The world is at present mid-way into the second decade of the 21st Century, yet, still lacking the political will and moral courage and resolve, to delve deep into the policies, and structures that perpetuates poverty and inequality; And to conscientiously adopt whatever socio-economic adjustments and policy changes that are imperative, in order to end the scourge affecting the lives of billions of human beings on the face of this earth.

The fact is that no definition of poverty can ever hope to truly fathom with accuracy what it really means to be poor – the misery, the degradation, the squalor, the helplessness, the desperation, the powerlessness, and the callous oppression in many forms experienced. Perhaps, the only way of truly grasping what it actually means to people who are condemned to suffer it, is, to examine with empathy and sensitivity the lives of the poor around us.

Thus, Pope Francis made a point in this context by alluding to the irony of the difference in the manner in which we react to a news item of an elderly homeless man who dies of exposure to the harsh elements, and, the news item of the stock market losing two-points !!

Nearly two decades ago, Anthony Giddens in his celebrated book entitled The Consequences of Modernity, (Cambridge; Polity Press, 1990), described globalization, the twin partner of unfettered Capitalism, as the primary cause of all the socio-economic and political issues that are bedevilling mankind at present.

He defined globalisation, “as the intensification of worldwide social relations which linked distant, far away, localities in such a way, that local happenings are shaped by events occurring many miles away and vice-versa”.

Pope Francis, made a point in this context by alluding to the irony of the difference in the manner in which we react to a news item of an elderly homeless man who dies of exposure to the harsh elements, and, the news item of the stock market losing two-points

As many enlightened people know and remember Globalised Capitalism is quite a different kettle of fish to the wave of internationalism that blew across the globe for many years.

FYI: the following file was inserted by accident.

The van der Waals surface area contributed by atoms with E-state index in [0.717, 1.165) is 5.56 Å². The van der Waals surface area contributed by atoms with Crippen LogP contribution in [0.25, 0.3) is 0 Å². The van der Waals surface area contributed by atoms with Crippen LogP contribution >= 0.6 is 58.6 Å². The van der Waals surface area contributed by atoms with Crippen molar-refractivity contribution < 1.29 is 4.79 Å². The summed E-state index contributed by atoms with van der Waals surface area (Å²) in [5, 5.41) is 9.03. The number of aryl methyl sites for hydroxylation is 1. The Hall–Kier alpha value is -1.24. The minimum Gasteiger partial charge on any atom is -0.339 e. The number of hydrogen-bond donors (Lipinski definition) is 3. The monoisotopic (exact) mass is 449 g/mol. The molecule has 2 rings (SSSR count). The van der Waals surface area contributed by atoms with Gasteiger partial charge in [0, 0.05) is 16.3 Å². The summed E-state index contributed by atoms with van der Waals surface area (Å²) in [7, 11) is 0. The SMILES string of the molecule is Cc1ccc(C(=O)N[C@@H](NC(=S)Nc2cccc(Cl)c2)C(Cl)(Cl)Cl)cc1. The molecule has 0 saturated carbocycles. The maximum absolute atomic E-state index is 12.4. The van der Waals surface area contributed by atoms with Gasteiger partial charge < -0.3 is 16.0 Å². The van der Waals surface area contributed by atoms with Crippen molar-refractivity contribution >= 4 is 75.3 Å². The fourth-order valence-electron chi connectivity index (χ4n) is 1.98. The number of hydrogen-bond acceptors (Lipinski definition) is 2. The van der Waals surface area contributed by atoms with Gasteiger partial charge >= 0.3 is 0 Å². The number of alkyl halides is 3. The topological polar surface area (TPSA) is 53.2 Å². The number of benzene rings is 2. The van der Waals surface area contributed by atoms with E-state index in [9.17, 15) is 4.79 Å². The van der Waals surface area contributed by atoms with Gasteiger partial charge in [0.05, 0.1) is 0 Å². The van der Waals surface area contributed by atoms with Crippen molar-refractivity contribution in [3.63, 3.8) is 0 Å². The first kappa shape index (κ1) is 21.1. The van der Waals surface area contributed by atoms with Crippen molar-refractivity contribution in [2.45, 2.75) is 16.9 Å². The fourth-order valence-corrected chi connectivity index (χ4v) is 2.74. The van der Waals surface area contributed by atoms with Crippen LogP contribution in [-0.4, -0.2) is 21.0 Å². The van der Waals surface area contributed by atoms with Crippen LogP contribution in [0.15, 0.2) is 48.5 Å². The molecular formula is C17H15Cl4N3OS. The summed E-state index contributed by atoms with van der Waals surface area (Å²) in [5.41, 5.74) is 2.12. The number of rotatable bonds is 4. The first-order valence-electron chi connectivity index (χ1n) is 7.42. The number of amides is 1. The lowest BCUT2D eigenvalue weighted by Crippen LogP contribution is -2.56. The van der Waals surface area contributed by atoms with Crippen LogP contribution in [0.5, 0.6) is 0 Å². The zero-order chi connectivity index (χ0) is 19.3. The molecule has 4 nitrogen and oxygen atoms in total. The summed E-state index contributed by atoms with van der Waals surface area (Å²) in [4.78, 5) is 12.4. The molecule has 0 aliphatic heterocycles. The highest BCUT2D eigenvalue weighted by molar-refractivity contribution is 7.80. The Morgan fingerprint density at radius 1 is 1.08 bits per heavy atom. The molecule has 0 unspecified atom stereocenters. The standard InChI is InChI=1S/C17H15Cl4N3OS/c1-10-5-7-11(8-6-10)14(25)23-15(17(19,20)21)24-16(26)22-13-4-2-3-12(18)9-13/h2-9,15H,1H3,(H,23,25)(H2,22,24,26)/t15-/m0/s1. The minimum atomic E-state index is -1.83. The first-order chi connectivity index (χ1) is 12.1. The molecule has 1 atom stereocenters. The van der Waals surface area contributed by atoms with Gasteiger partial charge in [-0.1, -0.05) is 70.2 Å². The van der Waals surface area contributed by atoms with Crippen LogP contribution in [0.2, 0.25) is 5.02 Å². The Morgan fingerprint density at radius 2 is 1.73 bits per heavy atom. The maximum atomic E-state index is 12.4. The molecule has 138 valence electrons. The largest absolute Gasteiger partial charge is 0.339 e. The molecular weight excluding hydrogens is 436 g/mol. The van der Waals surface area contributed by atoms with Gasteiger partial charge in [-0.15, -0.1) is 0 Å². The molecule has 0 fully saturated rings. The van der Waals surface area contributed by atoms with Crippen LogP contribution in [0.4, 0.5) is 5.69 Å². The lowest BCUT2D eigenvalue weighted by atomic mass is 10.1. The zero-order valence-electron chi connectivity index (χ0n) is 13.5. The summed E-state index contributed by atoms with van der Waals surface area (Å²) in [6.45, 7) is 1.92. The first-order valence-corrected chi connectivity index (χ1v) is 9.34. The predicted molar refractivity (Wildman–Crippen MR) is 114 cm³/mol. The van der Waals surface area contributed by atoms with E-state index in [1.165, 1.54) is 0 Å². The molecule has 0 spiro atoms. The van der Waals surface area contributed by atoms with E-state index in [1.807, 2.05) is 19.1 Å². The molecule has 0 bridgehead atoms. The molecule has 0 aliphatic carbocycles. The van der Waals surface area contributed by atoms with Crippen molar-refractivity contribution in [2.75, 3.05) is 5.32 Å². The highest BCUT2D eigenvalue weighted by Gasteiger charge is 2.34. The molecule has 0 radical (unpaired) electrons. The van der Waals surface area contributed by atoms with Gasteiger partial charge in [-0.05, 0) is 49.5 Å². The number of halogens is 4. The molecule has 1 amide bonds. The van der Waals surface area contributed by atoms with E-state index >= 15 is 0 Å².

When globalization arrived, it brought with it a trail of different multidimensional agendas, one of which was the integration of real national economies with world capitalism, leading to the latter’s geographical reach spreading within a short period of time.

It not merely confined itself to gripping the local economic sphere, but, more pertinently, impinged on a wide range of existing local socio-economic and political institutions and their policies, no less, on the culture and style of living traditions and values.

These influences gradually became hegemonic, with the ability and strength to force changes in the power structures and balances of societies in decision-making mechanisms and governance.

Following these changes, radical changes came about in the political philosophy, ideological constructs, institutions and processes in society, social organizations, and, far more damagingly, in the way people relate to each other in public, in private and in their personal life, which resulted in the fractured societies and the now chaotic world we live in today.

The print and electronic media present daily, heart-rending scenes of restless youth, frustrated students, underpaid workers, forced workers, abducted workers, wounded young and old women, child-labour and child-soldiers, and alarmingly, oppressed and silenced intellectuals, academics, and civil society activists, mainly Journalists.

Any innovative alternatives to capitalist development can be evolved ONLY when the background and magnitude of the present crises are understood and realised.
Globalisation has no space for people-centred ideologies and socio-economic policies which are challenged, distributed, and emptied of their real relevance. The market and capital must dominate the world of intellectual discourse, not the compelling issues of the vast majority of the global population, even if billions have to go to bed hungry.

“The worship of the ancient biblical Golden Calf has returned in a new and ruthless guise in the idolatry of money and dictatorship of an impersonal economy, lacking a truly human purpose”, wrote Pope Francis; “The worldwide crisis affecting finance and the economy lays bare their imbalances and, above all, their real concern for Human Beings.”

Poverty alleviation projects with a plethora of high-sounding names have been formulated at huge costs for implementation in response to the widespread evidence of prevailing poverty in practically every country sitting in the United Nations. These are supremely mere palliatives, and considering the magnitude of the global problem they are by no means a substitute for a genuine, determined, and committed fight against poverty and inequality.

The world today, for those who have eyes to see, and ears to hear and for intelligent and objective observers, has sunk into decadence, economically, socially, culturally, morally, ethically, and seems to be immersed in a quagmire of unprecedented superficiality.